Saggy-skinned frog

Friday 2 February: 20.00–21.00

Continuing this evening is the fascinating wildlife documentary series in which naturalist Nick Baker scours the world for the strangest creatures in the animal kingdom. In this programme, Nick embarks on an expedition to the roof of the world to find the giant saggy-skinned frog of Lake Titicaca.

Nick begins his research at London’s Natural History Museum, where director of science Richard Lane looks after a veritable “treasure trove of oddity”. Among the huge range of animals in the museum are some 80,000 amphibians. It is to these creatures that Nick looks today, hoping to find one that can breathe in high-altitude conditions. But while locating this animal in the museum is relatively easy, spotting one in its natural habitat will be more of a challenge. Lake Titicaca, the setting for the real adventure, is situated some 7,500 miles away from London, two miles high in the Bolivian Andes.

Following in the footsteps of explorer and ecologist Jacques Cousteau, who visited the area in the early 1960s, Nick and his crew travel to La Paz in South America. Here the air is so thin that just walking proves exhausting for Nick. With the whole crew seemingly suffering from altitude sickness, Nick suspects that this may be something of a ‘go-slow’ mission. As the team head out onto the water for the first time, the true extent of their suffering becomes apparent and they are forced to abandon their search early and return to the hotel.

On day two, Nick and the crew seem to be adjusting to the conditions and set off with renewed enthusiasm. Armed with a large cast-iron net and some expert help in the form of Don Ramon, a local Aymaran Indian who served as a guide to Cousteau 40 years ago, Nick heads for the shallow waters between two islands. The water here is crystal clear, but a thick carpet of weeds makes it very difficult to spot any frogs. Nick also finds that because of the lack of oxygen in the air, even the smallest of manoeuvres takes a great effort and operating a simple net becomes a real struggle. But eventually, Nick has some success and nets a small male frog.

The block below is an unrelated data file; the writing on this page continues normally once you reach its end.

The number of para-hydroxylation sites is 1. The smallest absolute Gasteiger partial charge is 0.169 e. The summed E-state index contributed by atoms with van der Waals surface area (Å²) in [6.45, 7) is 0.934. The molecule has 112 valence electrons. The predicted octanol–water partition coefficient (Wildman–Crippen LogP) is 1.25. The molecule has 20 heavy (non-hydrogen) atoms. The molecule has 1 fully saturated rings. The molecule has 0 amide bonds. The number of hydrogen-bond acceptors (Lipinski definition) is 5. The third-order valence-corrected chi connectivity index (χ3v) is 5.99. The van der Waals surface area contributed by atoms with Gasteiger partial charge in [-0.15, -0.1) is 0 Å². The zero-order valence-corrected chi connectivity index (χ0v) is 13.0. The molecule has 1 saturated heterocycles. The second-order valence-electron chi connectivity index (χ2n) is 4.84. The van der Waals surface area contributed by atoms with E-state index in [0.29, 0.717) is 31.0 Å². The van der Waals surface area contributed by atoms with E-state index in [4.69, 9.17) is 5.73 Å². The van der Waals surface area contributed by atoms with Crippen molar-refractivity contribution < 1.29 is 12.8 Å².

Dragging it into the boat with some difficulty, Nick examines the animal and explains that everything about it is geared towards high-altitude life – including its saggy skin, designed to create as big a surface area as possible for the absorption of oxygen. So unusual is the frog’s appearance that when the species was discovered by Garman and Agassiz during an expedition in 1876, it was given the name Telmatobius culeus – ‘aquatic scrotum’ in Latin. But this animal is only a baby. What Nick really wants to find is a giant female which, according to Cousteau, can grow up to two feet in length and weigh two pounds. For this, Nick must get into the water.

After a mammoth struggle to put on his wetsuit, Nick plunges into the freezing water and begins his search in earnest. Unlike the teeming waters described by Cousteau, life in the lake seems surprisingly sparse: in fact, the first frogs Nick spots are dead. One reason for the scarcity of life could be the increased levels of UV radiation resulting from the depletion of the ozone layer; another may be over-fishing of the area by locals keen to exploit demand for rare creatures in popular folk medicines.

Either way, Nick realises that the only hope he has to find a true giant saggy-skinned frog is to become a frogman himself and swim to the murky depths of one of the highest lakes in the world. But since diving in such high altitude is so difficult and with succumbing to ‘the bends’ a very serious danger, will Nick find the monster before both his air and energy run out?

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  • Emma

    Hi there

    I would very much like to get in touch with the author of this article. I am trying to track down image of the Saggy-skinned frog for a book.



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